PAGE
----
Although Nebraska courts have not ruled on the precise issue before this Court, case law in other jurisdictions applying the federal Miller Act and other states' laws patterned after the Miller Act supports the Court's analysis in its earlier Memorandum and Order (Filing No. 212), in which the Court viewed untimely notice as an affirmative defense under Neb. Rev. Stat. § 52-118 that must be pled in accordance with Fed.R.Civ.P. 8(c).[2] See U.S. for Use & Ben. of B & R, Inc. v. Donald Lane Const., 19 F.Supp.2d 217, 222 (D. Del. 1998) (classifying untimely notice under the federal Miller Act as an affirmative defense); U.S. Dep't of Navy for Benefit of Andrews v. Delta Contractors Corp., 893 F.Supp. 125, 126 (D.P.R. 1995)) (stating that a defendant had waived the affirmative defense concerning adequacy of the required notice under the Miller Act); Specialty Products & Insulation Co. v. St. Paul Fire & Marine Ins. Co., 788 N.E.2d 604 (N.Y. 2003) (considering untimely notice an affirmative defense under New York's statute patterned after the Miller Act); Dutchess Quarry & Supply Co. Inc. v. Firemen's Ins. Co. of Newark, N.J., 190 A.D.2d 36, 37 (N.J. 1993) (referring to noncompliance with the notice provision in the state's "little Miller Act" as an affirmative defense); Maricopa Turf, Inc. v. Sunmaster, Inc., 842 P.2d 1370, 1376 (Ariz.Ct.App. 1992) (referring to untimely notice as an affirmative defense with regard to Arizona's "little Miller Act"); Gergora v. R. L. Lapp Forming, Inc., 619 F.2d 387, 390 (5th Cir. 1980) (finding a party's argument that notice was not timely for claims under a bond should have been raised as an affirmative defense in the district court under Florida's "little Miller Act"); see also Miller Act Litigation, 7 Am. Jur. Trials 279 § 52 (Originally published in 1964) (suggesting that improper notice should be affirmatively pled in Miller Act cases).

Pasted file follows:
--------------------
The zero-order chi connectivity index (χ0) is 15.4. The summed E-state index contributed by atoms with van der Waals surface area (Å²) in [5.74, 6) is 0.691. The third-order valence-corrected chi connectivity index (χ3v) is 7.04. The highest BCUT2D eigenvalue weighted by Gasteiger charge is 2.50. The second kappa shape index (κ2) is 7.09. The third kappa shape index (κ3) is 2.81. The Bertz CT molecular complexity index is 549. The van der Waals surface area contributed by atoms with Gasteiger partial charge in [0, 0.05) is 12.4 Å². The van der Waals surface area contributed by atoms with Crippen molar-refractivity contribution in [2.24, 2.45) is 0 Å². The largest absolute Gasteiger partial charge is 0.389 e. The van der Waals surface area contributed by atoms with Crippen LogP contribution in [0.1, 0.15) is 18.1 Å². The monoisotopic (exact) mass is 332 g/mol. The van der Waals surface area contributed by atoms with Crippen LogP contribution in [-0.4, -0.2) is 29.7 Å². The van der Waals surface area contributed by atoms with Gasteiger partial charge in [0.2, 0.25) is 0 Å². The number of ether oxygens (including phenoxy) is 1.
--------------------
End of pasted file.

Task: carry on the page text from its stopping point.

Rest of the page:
Because the law supports this Court's finding that untimely notice is an affirmative defense under Nebraska's "little Miller Act, " timely notice is not a jurisdictional requirement for Arcon's claim. Further, because WS did not articulate any argument in its summary judgment briefs suggesting that timely notice is an element of Arcon's claim, the Court will not decide at this juncture whether Arcon has met its burden, if any, related to notice.[3]

Waiver Under Rule 8(c)